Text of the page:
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Watching The Bachelor Australia recently, I cringed at these (and other) remarks made by the participants in the space of just a couple of minutes:

  1. I’m really proud of Lisa and I.
  2. Could you see a future with Sam or I?

This is the standard of pronoun usage that I have come to expect of your average (supposedly educated) member of Generation Y. It seems that many Australians have not been taught English grammar properly and do not understand how to apply it.

To be fair, the problem is not confined to any particular generation or to Australia. I noted a similar pronoun blunder in the first season of the American series Homeland, when one of the characters said:

  1. ‘So I don’t know if I should be celebrating or putting my son and I into witness protection.’

Can you hear the problem in this sentence? How do you know whether you would say ‘my son and I’, ‘my son and me’ or ‘my son and myself’ in this sentence?

If you’re unsure, it can help to take out the extra object: if the result sounds wrong, it probably is.

You wouldn’t say ‘I’m really proud of I’, you’d say ‘I’m really proud of myself.’ Therefore, you would say ‘I’m really proud of Lisa and myself.’ The fact that another person is with you in the sentence does not change the basic grammatical structure. Similarly, you would say ‘She and I are proud of you’ rather than ‘Her and I are proud of you.’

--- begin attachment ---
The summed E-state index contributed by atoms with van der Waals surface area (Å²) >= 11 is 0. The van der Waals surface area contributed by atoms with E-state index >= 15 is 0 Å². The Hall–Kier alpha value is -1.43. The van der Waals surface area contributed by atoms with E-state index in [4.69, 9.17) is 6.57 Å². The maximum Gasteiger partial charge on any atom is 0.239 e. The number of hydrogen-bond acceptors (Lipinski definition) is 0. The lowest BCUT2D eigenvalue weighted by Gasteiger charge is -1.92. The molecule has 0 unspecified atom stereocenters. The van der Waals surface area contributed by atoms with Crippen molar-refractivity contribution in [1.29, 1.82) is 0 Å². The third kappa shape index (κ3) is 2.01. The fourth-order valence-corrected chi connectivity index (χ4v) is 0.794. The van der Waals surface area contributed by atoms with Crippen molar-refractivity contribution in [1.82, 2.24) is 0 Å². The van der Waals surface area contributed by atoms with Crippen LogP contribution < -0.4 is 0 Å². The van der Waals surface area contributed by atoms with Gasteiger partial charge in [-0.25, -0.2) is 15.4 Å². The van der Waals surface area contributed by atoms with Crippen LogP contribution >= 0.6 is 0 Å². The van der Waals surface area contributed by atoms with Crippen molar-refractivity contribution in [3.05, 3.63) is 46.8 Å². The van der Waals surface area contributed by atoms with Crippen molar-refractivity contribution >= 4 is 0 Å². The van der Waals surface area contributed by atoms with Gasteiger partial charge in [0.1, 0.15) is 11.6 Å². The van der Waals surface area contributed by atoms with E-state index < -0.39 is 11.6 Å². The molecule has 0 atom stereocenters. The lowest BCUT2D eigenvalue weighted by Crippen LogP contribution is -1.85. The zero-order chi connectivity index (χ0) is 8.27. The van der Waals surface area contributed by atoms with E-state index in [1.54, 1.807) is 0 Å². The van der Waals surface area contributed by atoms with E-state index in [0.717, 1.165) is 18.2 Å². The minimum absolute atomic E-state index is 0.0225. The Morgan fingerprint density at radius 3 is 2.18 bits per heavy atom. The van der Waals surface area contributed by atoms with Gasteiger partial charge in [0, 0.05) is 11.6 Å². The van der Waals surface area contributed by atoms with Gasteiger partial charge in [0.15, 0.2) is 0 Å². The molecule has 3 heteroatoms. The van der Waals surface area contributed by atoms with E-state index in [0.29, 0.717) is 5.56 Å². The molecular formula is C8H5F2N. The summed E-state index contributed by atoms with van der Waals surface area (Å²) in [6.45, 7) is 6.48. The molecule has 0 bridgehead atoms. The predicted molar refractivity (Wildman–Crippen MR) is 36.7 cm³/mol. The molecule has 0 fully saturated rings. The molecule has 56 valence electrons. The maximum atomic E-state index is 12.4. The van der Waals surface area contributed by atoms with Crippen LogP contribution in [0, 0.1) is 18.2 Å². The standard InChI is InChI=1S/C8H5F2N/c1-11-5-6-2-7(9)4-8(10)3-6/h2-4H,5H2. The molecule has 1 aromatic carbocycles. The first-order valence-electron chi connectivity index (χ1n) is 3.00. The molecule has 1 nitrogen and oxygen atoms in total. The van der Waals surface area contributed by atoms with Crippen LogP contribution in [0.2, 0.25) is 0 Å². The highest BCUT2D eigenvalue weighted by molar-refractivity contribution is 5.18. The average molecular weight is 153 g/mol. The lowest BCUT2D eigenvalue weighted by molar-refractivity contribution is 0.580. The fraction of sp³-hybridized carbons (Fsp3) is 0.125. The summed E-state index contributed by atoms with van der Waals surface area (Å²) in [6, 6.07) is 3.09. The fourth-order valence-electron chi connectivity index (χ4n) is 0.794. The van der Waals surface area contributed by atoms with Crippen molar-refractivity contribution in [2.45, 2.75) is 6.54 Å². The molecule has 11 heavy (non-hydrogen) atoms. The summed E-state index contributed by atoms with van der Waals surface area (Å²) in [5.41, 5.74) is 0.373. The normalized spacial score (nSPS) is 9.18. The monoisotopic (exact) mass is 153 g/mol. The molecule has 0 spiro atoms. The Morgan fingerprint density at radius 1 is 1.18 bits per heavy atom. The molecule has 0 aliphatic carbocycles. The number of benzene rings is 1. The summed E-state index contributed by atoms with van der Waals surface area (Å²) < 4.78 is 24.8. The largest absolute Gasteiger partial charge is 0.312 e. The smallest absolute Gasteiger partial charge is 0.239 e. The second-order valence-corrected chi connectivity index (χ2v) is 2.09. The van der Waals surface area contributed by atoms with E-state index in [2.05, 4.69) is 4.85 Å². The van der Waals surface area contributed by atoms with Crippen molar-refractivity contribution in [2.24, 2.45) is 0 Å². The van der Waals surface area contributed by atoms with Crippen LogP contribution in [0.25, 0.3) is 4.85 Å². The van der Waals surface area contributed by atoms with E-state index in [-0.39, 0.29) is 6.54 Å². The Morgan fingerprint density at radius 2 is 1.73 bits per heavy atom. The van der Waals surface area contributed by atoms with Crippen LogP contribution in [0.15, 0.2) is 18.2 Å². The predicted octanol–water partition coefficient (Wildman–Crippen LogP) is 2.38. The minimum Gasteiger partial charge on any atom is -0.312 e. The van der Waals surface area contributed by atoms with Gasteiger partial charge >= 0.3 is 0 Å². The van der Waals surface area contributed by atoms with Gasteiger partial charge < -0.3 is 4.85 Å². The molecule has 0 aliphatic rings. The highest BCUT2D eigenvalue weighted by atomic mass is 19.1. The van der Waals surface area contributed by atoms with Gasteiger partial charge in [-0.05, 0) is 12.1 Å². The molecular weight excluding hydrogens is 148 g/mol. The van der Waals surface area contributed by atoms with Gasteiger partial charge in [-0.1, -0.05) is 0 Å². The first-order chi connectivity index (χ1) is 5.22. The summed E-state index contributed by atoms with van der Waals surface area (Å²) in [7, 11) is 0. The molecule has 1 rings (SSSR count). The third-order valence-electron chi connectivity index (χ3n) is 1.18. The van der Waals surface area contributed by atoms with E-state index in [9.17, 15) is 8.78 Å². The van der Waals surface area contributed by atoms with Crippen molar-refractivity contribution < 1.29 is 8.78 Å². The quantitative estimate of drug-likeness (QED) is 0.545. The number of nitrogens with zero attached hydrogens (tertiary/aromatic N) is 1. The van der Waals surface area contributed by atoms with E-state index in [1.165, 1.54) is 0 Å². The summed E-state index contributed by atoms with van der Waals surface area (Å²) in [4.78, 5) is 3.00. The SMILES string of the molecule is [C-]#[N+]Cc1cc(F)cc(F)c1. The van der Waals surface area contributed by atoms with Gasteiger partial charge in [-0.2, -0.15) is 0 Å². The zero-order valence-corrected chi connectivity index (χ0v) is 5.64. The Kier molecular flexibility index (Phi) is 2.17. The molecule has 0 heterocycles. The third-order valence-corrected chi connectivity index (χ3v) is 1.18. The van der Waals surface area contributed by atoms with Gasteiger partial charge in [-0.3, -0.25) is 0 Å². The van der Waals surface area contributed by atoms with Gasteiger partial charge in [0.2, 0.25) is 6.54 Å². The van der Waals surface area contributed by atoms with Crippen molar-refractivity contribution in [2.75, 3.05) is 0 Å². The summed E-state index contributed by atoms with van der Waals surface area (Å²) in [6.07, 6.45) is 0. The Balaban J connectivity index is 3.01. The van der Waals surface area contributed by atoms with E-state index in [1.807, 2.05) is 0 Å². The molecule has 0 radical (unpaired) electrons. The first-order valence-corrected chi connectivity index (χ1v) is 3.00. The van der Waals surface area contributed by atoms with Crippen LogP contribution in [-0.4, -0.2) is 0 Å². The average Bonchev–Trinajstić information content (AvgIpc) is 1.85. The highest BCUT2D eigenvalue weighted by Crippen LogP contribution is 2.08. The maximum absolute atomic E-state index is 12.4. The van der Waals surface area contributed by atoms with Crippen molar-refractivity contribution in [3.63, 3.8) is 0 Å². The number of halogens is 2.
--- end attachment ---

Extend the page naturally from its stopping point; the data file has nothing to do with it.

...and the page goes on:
In case you’re still unsure which pronoun to use, I have drawn up a reference table of pronouns, including pronoun functions that tend to be misapplied. To check for correct pronoun use, break the sentence down to identify the subject and (direct) object and any indirect object, and note whether the subject is performing an action upon itself.

Guide to personal, possessive and reflexive pronoun functions
  Subject

(nominative case)

(Who is pedantic?)

Object

(accusative case)

(Clowns scare whom?)

Indirect object

(dative case)

(Whom or to whom did the teacher give a book?)

Possessive

(genitive case)

(Whose book is this?)

 

Reflexive

(where the action being performed reflects on or affects the subject)

First person singular I

I am pedantic.

me

Clowns scare me.

me

The teacher gave me a book.

The teacher gave a book to me.

mine

This book is mine.

This book of mine is fantastic!

myself

I did it myself.

I hurt myself.

I gave myself a present.

Second person singular you

You are pedantic.

you

Clowns scare you.

you

The teacher gave you a book.

The teacher gave a book to you.

yours

This book is yours.

This book of yours is fantastic!

yourself

You did it yourself.

You hurt yourself.

You gave yourself a present.

Third person singular he/she/it

He is pedantic.

him/her/it

Clowns scare him.

 

him/her/it

The teacher gave him a book.

The teacher gave a book to him.

his/hers

This book is his.

This book of his is fantastic!

himself/herself/itself

He did it himself.

He hurt himself.

He gave himself a present.

First person plural we

We are pedantic.

us

Clowns scare us.

us

The teacher gave us a book.

The teacher gave a book to us.

ours

This book is ours.

This book of ours is fantastic!

ourselves